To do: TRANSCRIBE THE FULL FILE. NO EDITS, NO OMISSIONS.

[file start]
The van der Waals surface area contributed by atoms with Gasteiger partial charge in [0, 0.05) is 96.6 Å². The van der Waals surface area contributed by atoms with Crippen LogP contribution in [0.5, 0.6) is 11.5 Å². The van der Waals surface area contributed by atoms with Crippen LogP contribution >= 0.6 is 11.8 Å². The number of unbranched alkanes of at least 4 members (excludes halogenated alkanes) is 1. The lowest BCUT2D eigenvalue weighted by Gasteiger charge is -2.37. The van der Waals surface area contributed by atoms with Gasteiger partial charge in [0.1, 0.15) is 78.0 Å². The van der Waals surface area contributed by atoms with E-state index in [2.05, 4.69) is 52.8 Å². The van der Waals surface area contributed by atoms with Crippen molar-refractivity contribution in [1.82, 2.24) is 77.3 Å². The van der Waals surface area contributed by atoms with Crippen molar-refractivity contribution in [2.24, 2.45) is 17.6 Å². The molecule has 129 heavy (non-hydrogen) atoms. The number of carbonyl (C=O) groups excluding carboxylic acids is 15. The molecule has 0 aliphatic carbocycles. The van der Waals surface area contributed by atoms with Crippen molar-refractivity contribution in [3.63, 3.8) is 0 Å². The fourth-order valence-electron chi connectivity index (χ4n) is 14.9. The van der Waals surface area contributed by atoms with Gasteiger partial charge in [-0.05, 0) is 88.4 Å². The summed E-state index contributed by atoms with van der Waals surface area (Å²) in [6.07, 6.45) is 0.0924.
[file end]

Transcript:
The van der Waals surface area contributed by atoms with Gasteiger partial charge in [0, 0.05) is 96.6 Å². The van der Waals surface area contributed by atoms with Crippen LogP contribution in [0.5, 0.6) is 11.5 Å². The van der Waals surface area contributed by atoms with Crippen LogP contribution >= 0.6 is 11.8 Å². The number of unbranched alkanes of at least 4 members (excludes halogenated alkanes) is 1. The lowest BCUT2D eigenvalue weighted by Gasteiger charge is -2.37. The van der Waals surface area contributed by atoms with Gasteiger partial charge in [0.1, 0.15) is 78.0 Å². The van der Waals surface area contributed by atoms with E-state index in [2.05, 4.69) is 52.8 Å². The van der Waals surface area contributed by atoms with Crippen molar-refractivity contribution in [1.82, 2.24) is 77.3 Å². The van der Waals surface area contributed by atoms with Crippen molar-refractivity contribution in [2.24, 2.45) is 17.6 Å². The molecule has 129 heavy (non-hydrogen) atoms. The number of carbonyl (C=O) groups excluding carboxylic acids is 15. The molecule has 0 aliphatic carbocycles. The van der Waals surface area contributed by atoms with Crippen molar-refractivity contribution in [3.63, 3.8) is 0 Å². The fourth-order valence-electron chi connectivity index (χ4n) is 14.9. The van der Waals surface area contributed by atoms with Gasteiger partial charge in [-0.05, 0) is 88.4 Å². The summed E-state index contributed by atoms with van der Waals surface area (Å²) in [6.07, 6.45) is 0.0924.